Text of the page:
Swift Guard Statements Explained

By Francis Fuerte and Chris Ching


Swift has lots of cool features that help the budding developer make great good that is safe and readable at the same time.

Swift Guard

What is Swift Guard?

A guard statement is as simple as using an if..else statement and has its own benefits and uses. Swift guard is defined as a statement that is used to transfer program control out of a scope if one or more conditions aren’t met.

What it means is that it is essentially a redirection or early exit of a statement or function to prevent crashing and incorrect data. Guard is commonly used inside a function, closure or loop.

If..else versus guard

To better explain guard lets have an example where we compare it to the more familiar if..else. Lets take for example a for loop that will print even numbers:

Guard works like a reverse if..else, so it works like guard based on [condition] if it’s true then move on and continue the loop, else do something to catch possible error.

Notice that we used continue, this is one of the possible control options when handling a guard statement. Here is a list of the others:
   

So if both codes print the same why would you use guard in this case? The answer is because if you remember guard is an early exit this means that when the condition is not met it will redirect the scope inside of the guard, thus, it does not continue to execute the code outside of the guard statement (in our case the “print(i)”), this means that theoretically, it would be faster and wont consume as much resources in running the loop because it already exited/cancelled before anything else is executed.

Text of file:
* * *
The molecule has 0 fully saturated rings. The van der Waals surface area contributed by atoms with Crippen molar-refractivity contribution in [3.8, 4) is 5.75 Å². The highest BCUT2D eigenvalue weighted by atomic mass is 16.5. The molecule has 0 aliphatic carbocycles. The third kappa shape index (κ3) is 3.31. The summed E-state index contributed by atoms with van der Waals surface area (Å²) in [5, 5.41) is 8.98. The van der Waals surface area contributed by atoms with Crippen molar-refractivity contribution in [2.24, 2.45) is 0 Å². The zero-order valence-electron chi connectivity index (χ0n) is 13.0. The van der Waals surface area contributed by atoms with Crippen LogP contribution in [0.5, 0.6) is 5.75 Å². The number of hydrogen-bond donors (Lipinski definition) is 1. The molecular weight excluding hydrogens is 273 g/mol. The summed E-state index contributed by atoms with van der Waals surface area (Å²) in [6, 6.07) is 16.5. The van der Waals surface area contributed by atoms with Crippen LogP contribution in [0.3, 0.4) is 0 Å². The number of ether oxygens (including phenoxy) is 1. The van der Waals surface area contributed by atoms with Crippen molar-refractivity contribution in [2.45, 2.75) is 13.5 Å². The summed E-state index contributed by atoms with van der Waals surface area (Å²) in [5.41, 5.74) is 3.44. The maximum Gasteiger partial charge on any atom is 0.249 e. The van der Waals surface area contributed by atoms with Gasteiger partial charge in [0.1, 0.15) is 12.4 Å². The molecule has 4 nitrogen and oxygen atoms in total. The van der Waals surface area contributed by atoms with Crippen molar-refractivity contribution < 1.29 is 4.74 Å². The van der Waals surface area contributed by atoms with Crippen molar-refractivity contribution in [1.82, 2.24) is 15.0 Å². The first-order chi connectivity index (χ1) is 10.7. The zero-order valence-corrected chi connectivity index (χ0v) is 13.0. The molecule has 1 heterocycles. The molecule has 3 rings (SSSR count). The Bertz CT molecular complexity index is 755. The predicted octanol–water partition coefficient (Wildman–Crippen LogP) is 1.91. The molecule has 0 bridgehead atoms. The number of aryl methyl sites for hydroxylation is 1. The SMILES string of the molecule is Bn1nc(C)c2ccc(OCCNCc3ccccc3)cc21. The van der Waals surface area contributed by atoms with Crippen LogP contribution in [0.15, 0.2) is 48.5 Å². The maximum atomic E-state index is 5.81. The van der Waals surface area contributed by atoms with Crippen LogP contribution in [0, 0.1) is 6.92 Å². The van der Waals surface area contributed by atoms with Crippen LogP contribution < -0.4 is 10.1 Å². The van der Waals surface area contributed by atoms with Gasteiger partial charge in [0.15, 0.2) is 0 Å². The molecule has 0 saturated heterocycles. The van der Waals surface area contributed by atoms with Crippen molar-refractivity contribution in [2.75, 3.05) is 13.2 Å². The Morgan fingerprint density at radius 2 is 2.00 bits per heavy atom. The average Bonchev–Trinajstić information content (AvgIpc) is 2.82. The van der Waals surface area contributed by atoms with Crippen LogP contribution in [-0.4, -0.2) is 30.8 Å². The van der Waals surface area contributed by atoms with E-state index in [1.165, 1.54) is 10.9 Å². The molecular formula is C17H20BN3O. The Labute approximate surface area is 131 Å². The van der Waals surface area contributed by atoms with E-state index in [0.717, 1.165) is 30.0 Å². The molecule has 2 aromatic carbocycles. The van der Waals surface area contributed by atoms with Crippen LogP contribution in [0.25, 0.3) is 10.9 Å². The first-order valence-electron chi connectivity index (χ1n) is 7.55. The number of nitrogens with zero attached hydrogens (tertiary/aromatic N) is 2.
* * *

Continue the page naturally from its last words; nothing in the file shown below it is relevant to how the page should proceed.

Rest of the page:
Handling possible errors

Let’s say we have a function called submit that will take info from our registration page and submit it to the server.

In Swift if you try to take the text value of a UITextField that is blank you will be getting a nil. This makes it unusable in most cases and would cause your program to crash.

If you notice this function will check if username, password, and email is blank, it also won’t waste resources if on first call the name or password is blank then there is no need yet to check the other values, it also won’t call the registerUser function if the conditionals are not met.

What’s more is that it is easier to read than your typical if..else statement as the same logic will result in a function that looks like this:

Imagine if there are even more fields, it will result in a landmine of brackets and if..else’s that is very confusing to read.

Multiple conditions

Guard is capable of testing additional conditions even if the initial condition is true, this in turn eliminates the need to create if..else statements after your initial guard,  to test the field you just need to use the where functionality. Let’s take for example a better password checker:

Conclusion

As you can see guard has a multitude of uses, especially in error catching and readability. There are times that the ever handy if..else is enough for basic needs but with this short look into guard statements it should make your coding more fun and readable. Happy coding 🙂


Further Reading


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